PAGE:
RAW/TIFF/JPEG questions!xx


TPF Noob!
Apr 17, 2006
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queensland, australia
Hi all. After reading quite a bit about RAW i decided to give it a shot yesterday. i got a girlfriend back in her wedding dress for a few bridal practice shots :mrgreen: and was REALLY happy with the pics... out of the 150 that i shot i REALLY liked 100 which is a record for me:lol: xx Anyway, here are my questions....
#1. What is the difference between RAW & RAW L...and which should i be using?
#2. I processed the RAW images with the software that came with my canon 350D and loved it:lmao: but.... after processing, unsure about the saving stuff... i saved them into a new folder "Melissa Bridal" and they were saved as TIFF images? So does this mean that all original images pre-processed RAWs are gone? Sorry, probably a very dumb question, but i am a bit confused:blushing:
#3.. when i went to burn to disc, there were no thumbnails of the TIFFs?.. anyway, rang my local processing shop and they said they only process JPEGs... is that the norm? or will the quality be not as good... sorry again no idea!!!!:blushing: anyway, then i went back and saved them all (individually!!!!!!!!!!!!) as jpeg into a new folder "jpeg melissa bridal" and burnt to disc. is there a way to save the whole folder of TIFFs to
JPEGs to save my poor wrist???? xx

Sorry to ramble but trying hard to learn all this stuff. Any pro :hail: help would be appreciated HEAPS!!!!!!!!!!!!!!!! xx:heart:
#3. When you convert RAW to TIFF the files are huge, like 20mb sometimes. Your computer might just not try to make thumbnails for images that large.

Try seeing if you can change the software output filetype to JPG. Then make sure its set on the highest possible quality. Though I'm suprised your shop doesn't do TIFF.
#2. The original images should still be in the folder that you opened them from. Unless you specifically overwrite the images they should still be there.

#3. I don't know the specifics of the canon software (as I have a Nikon), but there might be a batch function that will allow you to process all of the images in a specific folder the same way and save those images.
I assume you have a Canon DSLR (20D?), and based on that assumption I'll try and answer the first question (not sure if I understood it):

If you shoot raw & "L" (meaning large JPG) what the camera does is the following:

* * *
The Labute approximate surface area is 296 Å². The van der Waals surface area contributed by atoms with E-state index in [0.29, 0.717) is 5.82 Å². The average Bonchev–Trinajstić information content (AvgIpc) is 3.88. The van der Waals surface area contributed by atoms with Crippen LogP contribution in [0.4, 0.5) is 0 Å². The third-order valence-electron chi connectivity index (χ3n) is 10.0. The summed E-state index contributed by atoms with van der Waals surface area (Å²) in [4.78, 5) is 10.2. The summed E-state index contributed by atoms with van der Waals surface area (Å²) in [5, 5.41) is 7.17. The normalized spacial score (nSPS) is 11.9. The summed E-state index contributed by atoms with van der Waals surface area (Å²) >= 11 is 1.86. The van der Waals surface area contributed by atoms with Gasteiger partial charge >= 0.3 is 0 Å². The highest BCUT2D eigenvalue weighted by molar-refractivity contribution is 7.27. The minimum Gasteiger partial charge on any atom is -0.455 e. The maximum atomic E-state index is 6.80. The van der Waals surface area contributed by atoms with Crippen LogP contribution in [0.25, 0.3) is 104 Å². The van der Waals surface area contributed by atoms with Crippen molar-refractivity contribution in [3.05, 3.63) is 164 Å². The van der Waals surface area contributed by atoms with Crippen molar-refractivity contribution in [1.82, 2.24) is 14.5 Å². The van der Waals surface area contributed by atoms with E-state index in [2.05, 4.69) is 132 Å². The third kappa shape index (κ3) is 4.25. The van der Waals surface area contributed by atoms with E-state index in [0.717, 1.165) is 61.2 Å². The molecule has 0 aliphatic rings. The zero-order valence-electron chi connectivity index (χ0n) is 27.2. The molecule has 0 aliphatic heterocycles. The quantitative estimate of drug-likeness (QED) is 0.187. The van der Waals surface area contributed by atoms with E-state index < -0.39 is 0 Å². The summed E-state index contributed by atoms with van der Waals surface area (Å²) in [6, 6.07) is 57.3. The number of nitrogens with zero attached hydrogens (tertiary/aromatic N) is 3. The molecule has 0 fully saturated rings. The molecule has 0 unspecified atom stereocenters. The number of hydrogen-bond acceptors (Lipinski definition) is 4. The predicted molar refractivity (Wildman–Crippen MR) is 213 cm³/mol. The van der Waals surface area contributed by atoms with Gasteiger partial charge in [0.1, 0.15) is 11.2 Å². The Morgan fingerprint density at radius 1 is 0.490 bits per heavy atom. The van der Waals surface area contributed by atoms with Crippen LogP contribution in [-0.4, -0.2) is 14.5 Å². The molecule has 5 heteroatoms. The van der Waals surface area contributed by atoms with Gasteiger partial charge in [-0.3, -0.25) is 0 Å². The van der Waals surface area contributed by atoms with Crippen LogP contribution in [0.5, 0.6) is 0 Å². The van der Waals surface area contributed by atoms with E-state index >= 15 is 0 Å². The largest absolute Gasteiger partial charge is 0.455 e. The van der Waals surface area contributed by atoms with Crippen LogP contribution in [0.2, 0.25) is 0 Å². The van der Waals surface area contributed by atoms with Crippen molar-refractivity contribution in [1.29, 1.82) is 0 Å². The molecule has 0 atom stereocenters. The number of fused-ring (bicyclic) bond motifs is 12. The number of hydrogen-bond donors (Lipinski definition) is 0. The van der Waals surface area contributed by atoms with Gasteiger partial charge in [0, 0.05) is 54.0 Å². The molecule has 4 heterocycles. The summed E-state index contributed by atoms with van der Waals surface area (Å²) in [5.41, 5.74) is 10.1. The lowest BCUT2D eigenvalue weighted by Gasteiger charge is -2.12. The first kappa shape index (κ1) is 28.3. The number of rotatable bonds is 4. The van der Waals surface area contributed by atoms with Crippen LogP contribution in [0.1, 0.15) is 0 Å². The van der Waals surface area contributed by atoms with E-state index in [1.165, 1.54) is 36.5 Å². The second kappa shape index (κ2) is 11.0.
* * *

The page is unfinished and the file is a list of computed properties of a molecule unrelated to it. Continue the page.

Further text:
1. Camera's built-in raw-converter is used convert the RAW-data to JPEG, which is then saved to the memory card
2. The RAW-data is saved as a RAW-file to the memory card.

If you shoot "RAW" only, there won't be a JPEG saved with the card. I'd consider the JPEG useless if you shoot RAW since it is very easy to do better in the "real" raw converter.
Save the converted raw files as tiffs, because they use lossless compression. The raw files will still be there.

Convert to jpg for printing. You can use a program like irfanview to batch convert.
It's a good idea to develop and use some sort of filing system...especially when shooting RAW.

Here is one suggestion....
Save/copy your RAW files from the camera/card and put them in a folder. When you open a RAW file you can make your adjustments and then the data is made into an image file of some type (JPEG, TIFF, PDS). Now when you save that file, you should use a loss-less format (TIFF or PDS)...this is your working copy of the image...put it into a sub folder. When you want to print, open your working copy and make any adjustments for printing (image size, aspect ratio etc)...then save as JPEG in a "print" folder. If you want to display the image on the web, reduce the image size and save a copy. Reduce the quality (increase the compression) to get the file size down. Save this file in a "web" folder.

In the end, you may end up with four (maybe more) copies of your image.
The only time I convert to JPG is for the web or if a service needs it that way for some reason. If I'm printing myself, I print from the TIFF so that I'm getting it from the best quality.
jemmy said:
when i went to burn to disc, there were no thumbnails of the TIFFs?

I save scanned negatives as large tiff files and they don't have thumbnails either. If I set folder view to 'filmstrip' (in Windows XP) it does preview the file, but it takes a loooong time. My solution is to make very small Jpeg copies of each tiff for reference - it's not the most practical solution, but it's ok for reminding me what each tiff file contains.

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